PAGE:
7. Owen Thomas
Owen Thomas committed suicide at age 21, hanging himself after suffering from “emotional collapse.” The Penn University junior never complained of a concussion during his time playing football, though his family allowed that he may have chosen to ignore symptoms in order to stay on the field. Despite that, an autopsy showed clear signs of CTE — raising the concern that even hits that aren’t severe enough to cause concussions could still do long-term damage.
6. John Mackey
John Mackey was a Hall of Fame tight end for the Baltimore Colts and San Diego Chargers, and later served as the first head of the NFL Players Association, the league’s union. Mackey suffered from frontotemporal dementia, which made him confused, paranoid and angry. He ultimately entered an assisted-living facility at 65, and died at age 69. An autopsy of his brain showed clear evidence of CTE.
5. John Grimsley
When John Grimsley died of what was classified as an accidental gunshot wound in 2008, it wasn’t national news. The linebacker for the Houston Oilers and Miami Dolphins had a good career, making a Pro Bowl in 1988, and lasting in the league for ten seasons. He began exhibiting signs of dementia around the age of 40, including all the classic hallmarks of CTE. The diagnosis was confirmed post-mortem.
4. Lou Creekmur
Lou Creekmur lived to be 82, so one might think that his death, at least, can’t be attributed to brain trauma. Unfortunately, that death came after 30 years of cognitive decline, from memory loss to angry outbursts and aggression. The eight-time Pro Bowl offensive lineman for the Detroit Lions played from 1950 to 1959, famously breaking his nose 13 times in an era before facemasks were required. A post-mortem autopsy showed Creekmur had full-blown CTE.
3. Ray Easterling
Ray Easterling played safety for the Atlanta Falcons from 1972 to 1979, and after retiring, suffered from a series of impairments, from a depression to a loss of memory and organization to difficulty relating to other people. In 2011, he joined other players in suing the NFL over concussion-related damage; in 2012, he shot himself. A study of his brain showed clear evidence of CTE.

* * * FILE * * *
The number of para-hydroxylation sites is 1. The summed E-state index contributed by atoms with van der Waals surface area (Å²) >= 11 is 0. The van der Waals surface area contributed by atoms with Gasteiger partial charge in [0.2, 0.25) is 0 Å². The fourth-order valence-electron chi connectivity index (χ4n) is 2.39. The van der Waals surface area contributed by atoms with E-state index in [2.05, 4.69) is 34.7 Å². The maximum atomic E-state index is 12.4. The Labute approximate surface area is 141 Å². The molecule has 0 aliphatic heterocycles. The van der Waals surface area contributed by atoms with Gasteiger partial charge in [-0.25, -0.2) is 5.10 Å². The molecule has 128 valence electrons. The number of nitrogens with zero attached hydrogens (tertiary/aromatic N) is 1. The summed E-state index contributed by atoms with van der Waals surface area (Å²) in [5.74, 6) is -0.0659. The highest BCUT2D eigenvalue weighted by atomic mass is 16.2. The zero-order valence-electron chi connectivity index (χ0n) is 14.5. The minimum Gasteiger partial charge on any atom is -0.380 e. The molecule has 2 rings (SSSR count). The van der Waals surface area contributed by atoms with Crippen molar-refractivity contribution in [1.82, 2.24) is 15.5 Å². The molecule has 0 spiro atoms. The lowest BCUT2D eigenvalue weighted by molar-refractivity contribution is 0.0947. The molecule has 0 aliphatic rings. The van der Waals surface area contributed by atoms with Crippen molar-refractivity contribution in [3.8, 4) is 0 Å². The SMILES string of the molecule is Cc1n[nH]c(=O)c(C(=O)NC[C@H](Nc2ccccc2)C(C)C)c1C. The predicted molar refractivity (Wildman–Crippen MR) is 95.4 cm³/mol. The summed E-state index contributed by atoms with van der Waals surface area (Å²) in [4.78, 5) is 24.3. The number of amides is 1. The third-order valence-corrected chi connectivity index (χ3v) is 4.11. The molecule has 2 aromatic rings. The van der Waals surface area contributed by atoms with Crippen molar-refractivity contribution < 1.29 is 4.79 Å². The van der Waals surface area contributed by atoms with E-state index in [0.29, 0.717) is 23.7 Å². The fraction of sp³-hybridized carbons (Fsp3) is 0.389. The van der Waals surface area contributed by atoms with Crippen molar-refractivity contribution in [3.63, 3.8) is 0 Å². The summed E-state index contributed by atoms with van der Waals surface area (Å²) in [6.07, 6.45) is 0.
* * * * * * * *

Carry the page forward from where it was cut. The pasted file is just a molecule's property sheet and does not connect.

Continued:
2. Dave Duerson
Dave Duerson’s suicide may well be the point at which CTE could no longer be ignored. The safety for the Chicago Bears, New York Giants, and Phoenix Cardinals was a four-time Pro Bowler and two-time Super Bowl champion, and at one time held the record for sacks in a season by a defensive back. In retirement, Duerson was at one point successful in business, but over time grew despairing of his declining cognitive abilities. In 2011, Duerson committed suicide, shooting himself in the chest. In a text message to his family, he said he did so in order that his brain could be studied for CTE. Duerson’s suspicions were confirmed post-mortem. His method of suicide finally and compellingly drew national attention to the plight of players like himself.
1. Junior Seau
Junior Seau was a wildly popular linebacker for the San Diego Chargers, Miami Dolphins and New England Patriots. A 12-time Pro Bowler and near-certain future member of the Hall of Fame, Seau killed himself in May of 2012. Like Duerson, Seau shot himself in the chest, and while he did not leave a suicide note, the similarity was clear. The story of Seau’s decline is by now horribly familiar — his once-photographic memory was shattered, his ability to handle numbers gone, his temper suddenly sharp and violent. Like the other eight men on this list — and countless others — Seau suffered from CTE, confirmed by autopsy.
Image Source: VTravelled.com
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